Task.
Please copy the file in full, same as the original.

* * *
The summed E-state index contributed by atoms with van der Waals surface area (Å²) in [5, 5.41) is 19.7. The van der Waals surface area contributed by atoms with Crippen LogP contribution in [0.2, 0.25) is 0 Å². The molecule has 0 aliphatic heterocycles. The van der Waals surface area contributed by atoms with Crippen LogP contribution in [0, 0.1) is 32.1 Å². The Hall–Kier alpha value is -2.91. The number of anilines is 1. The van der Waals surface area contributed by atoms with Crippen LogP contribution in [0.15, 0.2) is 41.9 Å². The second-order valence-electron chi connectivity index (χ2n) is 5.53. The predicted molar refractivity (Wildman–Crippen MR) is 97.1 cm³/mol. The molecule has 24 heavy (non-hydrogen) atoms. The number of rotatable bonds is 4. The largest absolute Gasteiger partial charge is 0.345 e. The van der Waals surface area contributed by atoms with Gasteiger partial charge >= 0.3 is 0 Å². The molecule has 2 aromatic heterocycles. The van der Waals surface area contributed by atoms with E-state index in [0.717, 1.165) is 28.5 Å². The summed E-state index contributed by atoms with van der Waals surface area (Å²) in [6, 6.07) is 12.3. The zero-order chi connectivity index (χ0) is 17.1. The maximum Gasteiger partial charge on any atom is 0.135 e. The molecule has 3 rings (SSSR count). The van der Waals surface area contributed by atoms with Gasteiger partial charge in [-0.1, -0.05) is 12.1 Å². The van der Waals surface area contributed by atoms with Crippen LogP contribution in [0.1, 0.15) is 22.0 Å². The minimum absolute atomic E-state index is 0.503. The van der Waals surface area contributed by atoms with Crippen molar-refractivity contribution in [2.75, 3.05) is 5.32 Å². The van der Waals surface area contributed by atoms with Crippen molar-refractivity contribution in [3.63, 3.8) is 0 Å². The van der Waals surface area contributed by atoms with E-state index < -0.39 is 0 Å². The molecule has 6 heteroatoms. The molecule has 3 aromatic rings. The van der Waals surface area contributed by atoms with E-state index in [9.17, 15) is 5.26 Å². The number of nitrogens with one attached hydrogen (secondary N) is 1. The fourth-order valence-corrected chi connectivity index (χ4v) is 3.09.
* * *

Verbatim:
The summed E-state index contributed by atoms with van der Waals surface area (Å²) in [5, 5.41) is 19.7. The van der Waals surface area contributed by atoms with Crippen LogP contribution in [0.2, 0.25) is 0 Å². The molecule has 0 aliphatic heterocycles. The van der Waals surface area contributed by atoms with Crippen LogP contribution in [0, 0.1) is 32.1 Å². The Hall–Kier alpha value is -2.91. The number of anilines is 1. The van der Waals surface area contributed by atoms with Crippen LogP contribution in [0.15, 0.2) is 41.9 Å². The second-order valence-electron chi connectivity index (χ2n) is 5.53. The predicted molar refractivity (Wildman–Crippen MR) is 97.1 cm³/mol. The molecule has 24 heavy (non-hydrogen) atoms. The number of rotatable bonds is 4. The largest absolute Gasteiger partial charge is 0.345 e. The van der Waals surface area contributed by atoms with Gasteiger partial charge >= 0.3 is 0 Å². The molecule has 2 aromatic heterocycles. The van der Waals surface area contributed by atoms with E-state index in [0.717, 1.165) is 28.5 Å². The summed E-state index contributed by atoms with van der Waals surface area (Å²) in [6, 6.07) is 12.3. The zero-order chi connectivity index (χ0) is 17.1. The maximum Gasteiger partial charge on any atom is 0.135 e. The molecule has 3 rings (SSSR count). The van der Waals surface area contributed by atoms with Gasteiger partial charge in [-0.1, -0.05) is 12.1 Å². The van der Waals surface area contributed by atoms with Crippen LogP contribution in [0.1, 0.15) is 22.0 Å². The minimum absolute atomic E-state index is 0.503. The van der Waals surface area contributed by atoms with Crippen molar-refractivity contribution in [2.75, 3.05) is 5.32 Å². The van der Waals surface area contributed by atoms with Crippen molar-refractivity contribution in [3.63, 3.8) is 0 Å². The van der Waals surface area contributed by atoms with E-state index < -0.39 is 0 Å². The molecule has 6 heteroatoms. The molecule has 3 aromatic rings. The van der Waals surface area contributed by atoms with E-state index in [9.17, 15) is 5.26 Å². The number of nitrogens with one attached hydrogen (secondary N) is 1. The fourth-order valence-corrected chi connectivity index (χ4v) is 3.09.